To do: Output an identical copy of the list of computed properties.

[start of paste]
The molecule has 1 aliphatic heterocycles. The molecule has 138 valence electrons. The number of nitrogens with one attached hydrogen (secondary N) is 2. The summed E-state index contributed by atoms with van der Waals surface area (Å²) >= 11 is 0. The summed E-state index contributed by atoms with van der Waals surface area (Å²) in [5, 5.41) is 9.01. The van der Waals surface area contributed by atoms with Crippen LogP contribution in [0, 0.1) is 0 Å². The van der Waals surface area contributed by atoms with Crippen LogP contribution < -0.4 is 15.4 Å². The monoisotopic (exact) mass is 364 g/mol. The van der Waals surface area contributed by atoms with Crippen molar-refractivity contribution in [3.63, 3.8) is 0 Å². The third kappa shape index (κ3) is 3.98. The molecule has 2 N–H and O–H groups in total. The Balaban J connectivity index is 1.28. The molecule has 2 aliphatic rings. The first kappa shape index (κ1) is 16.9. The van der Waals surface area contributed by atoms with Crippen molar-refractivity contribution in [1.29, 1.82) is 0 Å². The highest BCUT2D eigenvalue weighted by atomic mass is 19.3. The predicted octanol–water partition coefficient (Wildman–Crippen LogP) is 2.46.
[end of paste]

The molecule has 1 aliphatic heterocycles. The molecule has 138 valence electrons. The number of nitrogens with one attached hydrogen (secondary N) is 2. The summed E-state index contributed by atoms with van der Waals surface area (Å²) >= 11 is 0. The summed E-state index contributed by atoms with van der Waals surface area (Å²) in [5, 5.41) is 9.01. The van der Waals surface area contributed by atoms with Crippen LogP contribution in [0, 0.1) is 0 Å². The van der Waals surface area contributed by atoms with Crippen LogP contribution < -0.4 is 15.4 Å². The monoisotopic (exact) mass is 364 g/mol. The van der Waals surface area contributed by atoms with Crippen molar-refractivity contribution in [3.63, 3.8) is 0 Å². The third kappa shape index (κ3) is 3.98. The molecule has 2 N–H and O–H groups in total. The Balaban J connectivity index is 1.28. The molecule has 2 aliphatic rings. The first kappa shape index (κ1) is 16.9. The van der Waals surface area contributed by atoms with Crippen molar-refractivity contribution in [1.29, 1.82) is 0 Å². The highest BCUT2D eigenvalue weighted by atomic mass is 19.3. The predicted octanol–water partition coefficient (Wildman–Crippen LogP) is 2.46.